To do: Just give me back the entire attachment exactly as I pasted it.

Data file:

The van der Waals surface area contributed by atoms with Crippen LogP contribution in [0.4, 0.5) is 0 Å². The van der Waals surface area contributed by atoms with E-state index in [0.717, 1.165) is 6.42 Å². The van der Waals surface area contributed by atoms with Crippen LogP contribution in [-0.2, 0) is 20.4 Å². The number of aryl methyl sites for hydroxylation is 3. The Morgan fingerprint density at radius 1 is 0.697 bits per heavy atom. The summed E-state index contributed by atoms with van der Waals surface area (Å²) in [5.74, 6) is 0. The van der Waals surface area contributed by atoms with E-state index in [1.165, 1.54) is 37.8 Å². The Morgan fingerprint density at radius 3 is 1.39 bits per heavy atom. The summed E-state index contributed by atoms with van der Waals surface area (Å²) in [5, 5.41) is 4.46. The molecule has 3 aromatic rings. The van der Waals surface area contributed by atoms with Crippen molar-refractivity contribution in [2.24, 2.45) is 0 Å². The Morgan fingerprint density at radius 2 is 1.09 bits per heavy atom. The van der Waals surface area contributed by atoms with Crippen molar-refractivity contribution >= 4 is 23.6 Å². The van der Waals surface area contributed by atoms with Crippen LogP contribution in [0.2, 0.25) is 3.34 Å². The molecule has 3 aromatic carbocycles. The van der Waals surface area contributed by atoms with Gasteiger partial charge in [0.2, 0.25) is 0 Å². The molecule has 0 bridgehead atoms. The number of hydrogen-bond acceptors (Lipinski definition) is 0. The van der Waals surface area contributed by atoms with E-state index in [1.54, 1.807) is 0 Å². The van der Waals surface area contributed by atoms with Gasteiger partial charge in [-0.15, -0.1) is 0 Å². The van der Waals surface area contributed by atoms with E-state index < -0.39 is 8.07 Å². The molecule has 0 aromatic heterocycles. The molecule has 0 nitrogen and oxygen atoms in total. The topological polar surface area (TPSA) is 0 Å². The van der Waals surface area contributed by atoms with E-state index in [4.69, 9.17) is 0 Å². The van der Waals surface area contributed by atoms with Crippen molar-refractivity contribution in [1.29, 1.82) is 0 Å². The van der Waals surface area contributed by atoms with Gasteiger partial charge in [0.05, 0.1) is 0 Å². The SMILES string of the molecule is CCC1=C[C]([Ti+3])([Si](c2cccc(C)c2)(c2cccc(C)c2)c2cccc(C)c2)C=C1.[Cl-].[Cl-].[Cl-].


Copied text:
The van der Waals surface area contributed by atoms with Crippen LogP contribution in [0.4, 0.5) is 0 Å². The van der Waals surface area contributed by atoms with E-state index in [0.717, 1.165) is 6.42 Å². The van der Waals surface area contributed by atoms with Crippen LogP contribution in [-0.2, 0) is 20.4 Å². The number of aryl methyl sites for hydroxylation is 3. The Morgan fingerprint density at radius 1 is 0.697 bits per heavy atom. The summed E-state index contributed by atoms with van der Waals surface area (Å²) in [5.74, 6) is 0. The van der Waals surface area contributed by atoms with E-state index in [1.165, 1.54) is 37.8 Å². The Morgan fingerprint density at radius 3 is 1.39 bits per heavy atom. The summed E-state index contributed by atoms with van der Waals surface area (Å²) in [5, 5.41) is 4.46. The molecule has 3 aromatic rings. The van der Waals surface area contributed by atoms with Crippen molar-refractivity contribution in [2.24, 2.45) is 0 Å². The Morgan fingerprint density at radius 2 is 1.09 bits per heavy atom. The van der Waals surface area contributed by atoms with Crippen molar-refractivity contribution >= 4 is 23.6 Å². The van der Waals surface area contributed by atoms with Crippen LogP contribution in [0.2, 0.25) is 3.34 Å². The molecule has 3 aromatic carbocycles. The van der Waals surface area contributed by atoms with Gasteiger partial charge in [0.2, 0.25) is 0 Å². The molecule has 0 bridgehead atoms. The number of hydrogen-bond acceptors (Lipinski definition) is 0. The van der Waals surface area contributed by atoms with E-state index in [1.54, 1.807) is 0 Å². The van der Waals surface area contributed by atoms with Gasteiger partial charge in [-0.15, -0.1) is 0 Å². The van der Waals surface area contributed by atoms with E-state index < -0.39 is 8.07 Å². The molecule has 0 aromatic heterocycles. The molecule has 0 nitrogen and oxygen atoms in total. The topological polar surface area (TPSA) is 0 Å². The van der Waals surface area contributed by atoms with E-state index in [4.69, 9.17) is 0 Å². The van der Waals surface area contributed by atoms with Crippen molar-refractivity contribution in [1.29, 1.82) is 0 Å². The van der Waals surface area contributed by atoms with Gasteiger partial charge in [0.05, 0.1) is 0 Å². The SMILES string of the molecule is CCC1=C[C]([Ti+3])([Si](c2cccc(C)c2)(c2cccc(C)c2)c2cccc(C)c2)C=C1.[Cl-].[Cl-].[Cl-].